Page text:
- With these workers and in the same streams were some who had the task of carrying away the eggs and caring for them. These workers, too, walked right round the queen, to appear later carrying eggs in the outgoing stream. Mr Foster calculated that the queen laid fifty thousand eggs in twenty-four hours, which gives some idea of the speed with which the task of conveying them had to be accomplished.
- A much smaller group of workers were occupied with a far more mysterious task. I could not find out exactly what they were doing but assumed they were busy cleaning the skin of the queen in some way. They were constantly engrossed, either singly or in groups, in some task on the queen's gigantic body. They appeared to be stroking her skin softly with their jaws in a continuous movement. We did discover that when they entered the cell their bodies were empty, whereas when they left they were filled with a colourless fluid. This fluid must therefore have been obtained in some way through the skin of the queen without in any way damaging it. We called these workers masseurs. It may be that they were appointed to some special work of feeding the young ones and that the queen secreted in her enormous body the fluid used for this purpose. I base this assumption on what we actually saw happening when we followed up some of these masseurs after they had left the queen's cell. This observation, however, I still had some doubt about, for we experienced some difficulty in following up these workers. It appeared, however, that the masseurs after they left the cell visited one of the big breeding gardens, where there were a large number of the small white babies. Here they fed the babies with drops of colourless fluid, in exactly the same way that other workers of this class fed the queen. It occurred to me therefore that the body of the queen served as an organ for digesting food a stage further for use of part of the community. In her body a change occurs which renders the nutriment fit for infant feeding. If this is actually the case, it is the first appearance in nature of 'milk' secretion by the mother. Besides these three classes of workers and their never-ending activity, we observed an even more interesting phenomenon in the palace cavity. The cell of the queen was encircled by a ring of the bigger soldiers. These soldiers were equidistant from each other. The plane of the circle was placed at an angle of approximately 45 degrees to water-level. In the foreground of the palace cavity the soldiers were standing on the floor, while at the opposite side they were hanging upside down from the roof. All their heads were turned directly to the magnetic north. I think this fact is of importance, because I am convinced that the magnetism of the earth has a noticeable effect on most kinds of termite, as has already been indicated in connection with the water-shaft in Africa and in the shape of the termitaries of the magnetic ant of Australia. The members of this bodyguard, as we may call it, were, for most of the time, entirely motionless. Every now and then, however, one of them became activated with a curious motion, a swaying to and fro of the head and foremost part of the body, which reminded me of the well-known termite dance described by observers. As soon as one member began these movements he infected within a few seconds the soldier nearest him on his right side, who in his turn handed it on to the one next to him and so on from one to another, until the peculiar dance had been transmitted right round the circle, to end where it had begun.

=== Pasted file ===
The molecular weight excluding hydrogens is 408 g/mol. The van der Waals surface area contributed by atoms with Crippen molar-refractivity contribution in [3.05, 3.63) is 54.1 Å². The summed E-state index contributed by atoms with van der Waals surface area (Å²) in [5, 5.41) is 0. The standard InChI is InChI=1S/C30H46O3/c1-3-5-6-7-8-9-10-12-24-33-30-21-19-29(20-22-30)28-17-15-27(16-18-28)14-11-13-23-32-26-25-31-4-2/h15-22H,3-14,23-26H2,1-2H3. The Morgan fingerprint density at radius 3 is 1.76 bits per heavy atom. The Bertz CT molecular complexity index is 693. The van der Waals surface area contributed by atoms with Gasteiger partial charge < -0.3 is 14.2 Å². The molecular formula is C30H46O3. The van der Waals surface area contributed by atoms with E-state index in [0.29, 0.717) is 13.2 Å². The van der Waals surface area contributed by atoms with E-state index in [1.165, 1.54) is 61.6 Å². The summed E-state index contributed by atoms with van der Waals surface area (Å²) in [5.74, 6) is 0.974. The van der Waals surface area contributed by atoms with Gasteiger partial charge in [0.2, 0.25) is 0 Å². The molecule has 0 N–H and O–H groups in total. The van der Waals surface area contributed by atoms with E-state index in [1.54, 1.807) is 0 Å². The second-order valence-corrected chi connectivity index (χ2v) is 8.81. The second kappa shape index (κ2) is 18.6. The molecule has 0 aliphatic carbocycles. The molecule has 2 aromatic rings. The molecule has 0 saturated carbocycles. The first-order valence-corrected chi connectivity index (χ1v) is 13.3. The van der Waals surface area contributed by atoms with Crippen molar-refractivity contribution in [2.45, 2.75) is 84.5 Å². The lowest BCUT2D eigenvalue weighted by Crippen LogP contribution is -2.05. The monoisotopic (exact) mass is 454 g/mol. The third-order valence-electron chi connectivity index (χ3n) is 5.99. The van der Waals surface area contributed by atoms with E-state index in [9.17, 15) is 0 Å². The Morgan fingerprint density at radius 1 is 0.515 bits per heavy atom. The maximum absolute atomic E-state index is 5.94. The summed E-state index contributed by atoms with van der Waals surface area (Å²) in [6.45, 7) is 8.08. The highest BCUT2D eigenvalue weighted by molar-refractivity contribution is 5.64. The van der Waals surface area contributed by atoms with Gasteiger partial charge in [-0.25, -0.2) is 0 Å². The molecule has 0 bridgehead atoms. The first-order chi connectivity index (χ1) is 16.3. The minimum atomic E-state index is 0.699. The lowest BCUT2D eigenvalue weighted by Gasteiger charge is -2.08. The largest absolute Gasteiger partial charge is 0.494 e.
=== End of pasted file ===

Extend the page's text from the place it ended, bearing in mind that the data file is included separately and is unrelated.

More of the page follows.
We also saw the changing of the guards. The new guards entered the palace cavity by a large opening nearly opposite the head end of the cell, and formed a second circle within the circle of the guards about to be relieved. The new guards gradually widened their circle to take their places between the old guards. This was the signal for the latter to leave the cell in single file by the same opening. This was the only activity we observed on the part of these soldiers.